- 1st September 2020
- Posted by: shayne
- Category: Pension
How to save for a pension if you work for yourself.
For ministers to say workplace pensions have been an “extraordinary success” is perfectly valid, but those excluded from the government’s flagship scheme may not share that sentiment.
The official statistics corroborate those claims, showing that more than 10 million employees over the age of 22 and earning more than £10,000 a year have increased automatic enrolment participation rates.
But that option remains off the table for the UK’s five million self-employed workers, all of whom either have to consider other savings strategies or have no retirement plan at all.
Then there are individuals who might have extra money to invest in building their retirement portfolios but lack the understanding of other options that offer the best potential for returns.
We can help you with building a retirement planning strategy built around your goals, of course. In the meantime, this article looks at the most popular retirement savings options other than workplace pensions.
According to the Office for National Statistics (ONS), the self-employed see investing in property as the safest way to save for their retirement in 2020.
The ONS asked retirement savers in the UK between April 2018 and March 2020 about their attitudes towards retirement savings. Some 43% viewed property as the best way to save for retirement, despite the Government introducing several tax changes that eat away at those profits.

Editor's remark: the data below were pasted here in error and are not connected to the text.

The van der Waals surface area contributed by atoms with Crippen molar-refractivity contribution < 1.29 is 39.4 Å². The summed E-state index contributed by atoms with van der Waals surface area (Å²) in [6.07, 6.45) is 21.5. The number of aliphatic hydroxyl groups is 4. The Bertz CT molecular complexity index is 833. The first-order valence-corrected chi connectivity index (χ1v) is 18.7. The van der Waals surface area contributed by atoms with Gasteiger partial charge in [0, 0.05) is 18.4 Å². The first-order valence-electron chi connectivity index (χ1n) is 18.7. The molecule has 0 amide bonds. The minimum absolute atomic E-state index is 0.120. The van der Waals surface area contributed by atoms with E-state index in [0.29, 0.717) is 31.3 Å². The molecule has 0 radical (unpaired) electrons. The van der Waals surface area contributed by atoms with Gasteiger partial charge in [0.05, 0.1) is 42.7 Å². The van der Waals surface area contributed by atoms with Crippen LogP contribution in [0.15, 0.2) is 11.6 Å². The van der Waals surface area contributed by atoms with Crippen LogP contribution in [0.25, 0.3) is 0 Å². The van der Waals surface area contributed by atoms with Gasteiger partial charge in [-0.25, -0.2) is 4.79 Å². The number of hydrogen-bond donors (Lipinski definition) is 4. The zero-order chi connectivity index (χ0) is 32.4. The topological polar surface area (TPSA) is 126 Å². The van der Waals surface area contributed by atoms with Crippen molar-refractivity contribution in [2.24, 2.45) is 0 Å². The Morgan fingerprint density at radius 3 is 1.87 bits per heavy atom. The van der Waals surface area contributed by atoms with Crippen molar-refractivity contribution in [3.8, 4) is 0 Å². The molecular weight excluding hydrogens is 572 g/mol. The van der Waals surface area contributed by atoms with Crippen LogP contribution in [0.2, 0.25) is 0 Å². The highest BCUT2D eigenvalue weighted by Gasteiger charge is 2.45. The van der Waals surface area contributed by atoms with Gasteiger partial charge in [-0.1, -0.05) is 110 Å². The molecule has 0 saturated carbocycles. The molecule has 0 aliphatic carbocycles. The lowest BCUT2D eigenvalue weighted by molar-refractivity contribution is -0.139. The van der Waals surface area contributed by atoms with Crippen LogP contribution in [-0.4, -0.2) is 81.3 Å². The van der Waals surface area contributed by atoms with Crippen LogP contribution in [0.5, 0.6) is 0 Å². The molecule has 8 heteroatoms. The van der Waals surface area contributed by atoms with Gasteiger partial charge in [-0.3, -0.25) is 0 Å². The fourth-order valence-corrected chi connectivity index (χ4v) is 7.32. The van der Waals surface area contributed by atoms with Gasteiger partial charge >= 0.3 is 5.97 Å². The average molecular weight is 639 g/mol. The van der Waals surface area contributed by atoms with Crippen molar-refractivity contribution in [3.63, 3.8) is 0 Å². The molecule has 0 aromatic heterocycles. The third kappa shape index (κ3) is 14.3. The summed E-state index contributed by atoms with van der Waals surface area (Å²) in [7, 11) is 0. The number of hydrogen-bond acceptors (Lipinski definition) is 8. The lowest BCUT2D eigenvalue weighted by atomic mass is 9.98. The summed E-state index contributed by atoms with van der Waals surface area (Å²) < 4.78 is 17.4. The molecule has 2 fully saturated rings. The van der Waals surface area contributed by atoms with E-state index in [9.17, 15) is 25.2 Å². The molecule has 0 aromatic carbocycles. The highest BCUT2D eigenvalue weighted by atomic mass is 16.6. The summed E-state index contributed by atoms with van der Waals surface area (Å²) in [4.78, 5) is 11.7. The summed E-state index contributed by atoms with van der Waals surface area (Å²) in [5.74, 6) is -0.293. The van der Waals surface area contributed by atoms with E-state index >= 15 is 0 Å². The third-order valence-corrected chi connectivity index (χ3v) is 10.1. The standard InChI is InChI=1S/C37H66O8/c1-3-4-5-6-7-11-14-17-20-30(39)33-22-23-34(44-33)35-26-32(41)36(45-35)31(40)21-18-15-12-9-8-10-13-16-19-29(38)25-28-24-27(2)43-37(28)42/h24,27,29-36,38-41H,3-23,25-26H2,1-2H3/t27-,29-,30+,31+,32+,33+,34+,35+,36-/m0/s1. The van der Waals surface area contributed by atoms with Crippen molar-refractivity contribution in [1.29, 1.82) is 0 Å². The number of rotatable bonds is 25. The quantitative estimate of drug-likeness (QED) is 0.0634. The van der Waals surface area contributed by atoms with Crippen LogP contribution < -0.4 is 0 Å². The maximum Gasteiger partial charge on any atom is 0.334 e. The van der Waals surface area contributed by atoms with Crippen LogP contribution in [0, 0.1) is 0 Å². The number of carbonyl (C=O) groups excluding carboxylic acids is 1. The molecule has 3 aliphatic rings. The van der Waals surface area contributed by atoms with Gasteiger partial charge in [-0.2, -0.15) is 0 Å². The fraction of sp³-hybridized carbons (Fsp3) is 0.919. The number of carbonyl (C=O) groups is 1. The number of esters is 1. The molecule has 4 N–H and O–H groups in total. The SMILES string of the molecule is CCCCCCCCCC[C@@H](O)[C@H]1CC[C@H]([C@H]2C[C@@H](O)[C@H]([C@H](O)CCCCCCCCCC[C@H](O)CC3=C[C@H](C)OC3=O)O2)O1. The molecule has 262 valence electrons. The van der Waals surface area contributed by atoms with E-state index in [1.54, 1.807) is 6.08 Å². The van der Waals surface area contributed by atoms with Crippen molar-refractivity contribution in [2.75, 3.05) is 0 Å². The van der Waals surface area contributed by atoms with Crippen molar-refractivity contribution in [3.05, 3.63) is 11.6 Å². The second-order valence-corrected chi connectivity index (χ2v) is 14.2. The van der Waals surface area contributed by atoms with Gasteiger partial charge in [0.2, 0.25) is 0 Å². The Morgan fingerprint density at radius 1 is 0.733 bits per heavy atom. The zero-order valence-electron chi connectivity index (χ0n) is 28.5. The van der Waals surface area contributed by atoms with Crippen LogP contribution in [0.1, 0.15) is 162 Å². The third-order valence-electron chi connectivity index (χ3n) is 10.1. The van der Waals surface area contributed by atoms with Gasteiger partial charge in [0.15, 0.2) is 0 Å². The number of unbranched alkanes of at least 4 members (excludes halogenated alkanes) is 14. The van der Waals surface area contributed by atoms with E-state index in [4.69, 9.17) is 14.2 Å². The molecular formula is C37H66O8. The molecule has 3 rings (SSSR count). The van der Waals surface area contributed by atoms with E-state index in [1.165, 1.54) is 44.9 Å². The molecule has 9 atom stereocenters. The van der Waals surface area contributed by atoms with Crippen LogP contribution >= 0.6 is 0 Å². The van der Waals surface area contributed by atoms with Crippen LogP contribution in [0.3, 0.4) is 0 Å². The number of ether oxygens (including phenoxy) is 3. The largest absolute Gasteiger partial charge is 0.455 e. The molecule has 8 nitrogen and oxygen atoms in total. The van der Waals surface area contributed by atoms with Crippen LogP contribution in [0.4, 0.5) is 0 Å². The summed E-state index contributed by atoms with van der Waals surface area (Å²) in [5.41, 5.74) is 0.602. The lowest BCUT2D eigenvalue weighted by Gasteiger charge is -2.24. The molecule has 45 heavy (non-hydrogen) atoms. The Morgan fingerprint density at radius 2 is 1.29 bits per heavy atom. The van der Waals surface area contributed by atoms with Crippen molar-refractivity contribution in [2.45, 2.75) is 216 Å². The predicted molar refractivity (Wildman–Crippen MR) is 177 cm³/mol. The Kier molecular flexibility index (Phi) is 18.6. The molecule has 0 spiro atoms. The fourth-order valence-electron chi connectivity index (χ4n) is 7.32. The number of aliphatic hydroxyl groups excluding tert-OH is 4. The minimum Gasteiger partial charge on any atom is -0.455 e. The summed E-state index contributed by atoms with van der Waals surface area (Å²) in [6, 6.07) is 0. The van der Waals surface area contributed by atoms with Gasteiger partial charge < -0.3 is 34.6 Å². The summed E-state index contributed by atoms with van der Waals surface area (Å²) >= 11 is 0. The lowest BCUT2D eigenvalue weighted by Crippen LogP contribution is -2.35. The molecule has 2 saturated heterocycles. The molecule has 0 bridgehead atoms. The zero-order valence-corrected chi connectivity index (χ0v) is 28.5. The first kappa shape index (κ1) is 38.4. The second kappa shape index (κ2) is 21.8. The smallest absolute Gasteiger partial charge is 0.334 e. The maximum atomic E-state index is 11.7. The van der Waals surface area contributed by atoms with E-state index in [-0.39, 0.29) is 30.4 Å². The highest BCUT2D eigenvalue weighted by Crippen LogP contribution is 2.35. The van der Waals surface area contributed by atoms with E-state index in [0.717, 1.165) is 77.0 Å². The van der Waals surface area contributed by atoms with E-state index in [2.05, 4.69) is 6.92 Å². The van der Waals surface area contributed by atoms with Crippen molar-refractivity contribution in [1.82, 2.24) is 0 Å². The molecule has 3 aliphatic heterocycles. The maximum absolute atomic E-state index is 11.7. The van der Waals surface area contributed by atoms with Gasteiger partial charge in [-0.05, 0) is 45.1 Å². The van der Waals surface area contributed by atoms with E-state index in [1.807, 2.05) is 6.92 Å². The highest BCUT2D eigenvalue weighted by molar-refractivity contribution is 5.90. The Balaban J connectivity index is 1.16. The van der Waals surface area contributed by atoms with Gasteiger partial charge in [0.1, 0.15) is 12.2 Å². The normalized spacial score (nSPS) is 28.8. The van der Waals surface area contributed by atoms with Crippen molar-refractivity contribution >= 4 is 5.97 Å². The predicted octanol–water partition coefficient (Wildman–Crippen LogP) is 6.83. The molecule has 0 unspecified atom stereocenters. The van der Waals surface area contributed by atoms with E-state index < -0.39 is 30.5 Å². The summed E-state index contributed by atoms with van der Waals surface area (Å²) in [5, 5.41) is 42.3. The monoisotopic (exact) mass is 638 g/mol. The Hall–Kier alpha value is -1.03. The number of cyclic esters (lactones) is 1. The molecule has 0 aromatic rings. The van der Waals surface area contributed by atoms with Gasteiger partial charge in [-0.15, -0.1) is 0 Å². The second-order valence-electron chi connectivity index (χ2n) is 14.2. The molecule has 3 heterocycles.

The tenant fees ban, changes to capital gains tax, mortgage interest relief and letting relief have all combined to make life more difficult for residential landlords in 2020/21.
Property investors need to be well-advised about their tax responsibilities and the costs involved, such as a considerable initial outlay, renovation costs and management fees.
Helen Morrissey, pension specialist at Royal London, said:
“The self-employed continue to see property as the safest way to prepare for their retirement.
“While property has its place in a retirement planning strategy, care must be taken not to rely on one asset. If [house] prices fall, retirement plans can unravel.”